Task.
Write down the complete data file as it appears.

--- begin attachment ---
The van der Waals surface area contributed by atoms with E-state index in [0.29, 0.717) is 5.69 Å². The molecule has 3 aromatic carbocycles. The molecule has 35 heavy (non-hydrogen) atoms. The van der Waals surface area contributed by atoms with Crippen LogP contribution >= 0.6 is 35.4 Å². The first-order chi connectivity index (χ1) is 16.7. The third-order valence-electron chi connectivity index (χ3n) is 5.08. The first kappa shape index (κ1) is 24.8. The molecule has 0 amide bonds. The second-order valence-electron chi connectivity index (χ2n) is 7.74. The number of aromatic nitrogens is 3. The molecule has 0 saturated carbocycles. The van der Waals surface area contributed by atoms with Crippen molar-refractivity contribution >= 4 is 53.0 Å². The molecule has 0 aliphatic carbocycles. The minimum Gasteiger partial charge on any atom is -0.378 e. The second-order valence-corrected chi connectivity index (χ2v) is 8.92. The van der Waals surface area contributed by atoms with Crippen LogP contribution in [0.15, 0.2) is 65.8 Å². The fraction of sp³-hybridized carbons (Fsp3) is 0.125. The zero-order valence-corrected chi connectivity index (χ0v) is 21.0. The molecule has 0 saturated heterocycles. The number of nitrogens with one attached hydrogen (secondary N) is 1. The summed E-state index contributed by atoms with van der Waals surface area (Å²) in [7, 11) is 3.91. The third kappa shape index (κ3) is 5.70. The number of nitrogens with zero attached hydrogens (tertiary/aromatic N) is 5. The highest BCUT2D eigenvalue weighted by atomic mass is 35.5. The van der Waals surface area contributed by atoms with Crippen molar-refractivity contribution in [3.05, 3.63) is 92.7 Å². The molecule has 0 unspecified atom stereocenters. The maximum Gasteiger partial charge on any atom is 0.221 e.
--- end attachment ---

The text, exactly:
The van der Waals surface area contributed by atoms with E-state index in [0.29, 0.717) is 5.69 Å². The molecule has 3 aromatic carbocycles. The molecule has 35 heavy (non-hydrogen) atoms. The van der Waals surface area contributed by atoms with Crippen LogP contribution >= 0.6 is 35.4 Å². The first-order chi connectivity index (χ1) is 16.7. The third-order valence-electron chi connectivity index (χ3n) is 5.08. The first kappa shape index (κ1) is 24.8. The molecule has 0 amide bonds. The second-order valence-electron chi connectivity index (χ2n) is 7.74. The number of aromatic nitrogens is 3. The molecule has 0 saturated carbocycles. The van der Waals surface area contributed by atoms with Crippen molar-refractivity contribution >= 4 is 53.0 Å². The molecule has 0 aliphatic carbocycles. The minimum Gasteiger partial charge on any atom is -0.378 e. The second-order valence-corrected chi connectivity index (χ2v) is 8.92. The van der Waals surface area contributed by atoms with Crippen LogP contribution in [0.15, 0.2) is 65.8 Å². The fraction of sp³-hybridized carbons (Fsp3) is 0.125. The zero-order valence-corrected chi connectivity index (χ0v) is 21.0. The molecule has 0 saturated heterocycles. The number of nitrogens with one attached hydrogen (secondary N) is 1. The summed E-state index contributed by atoms with van der Waals surface area (Å²) in [7, 11) is 3.91. The third kappa shape index (κ3) is 5.70. The number of nitrogens with zero attached hydrogens (tertiary/aromatic N) is 5. The highest BCUT2D eigenvalue weighted by atomic mass is 35.5. The van der Waals surface area contributed by atoms with Crippen molar-refractivity contribution in [3.05, 3.63) is 92.7 Å². The molecule has 0 unspecified atom stereocenters. The maximum Gasteiger partial charge on any atom is 0.221 e.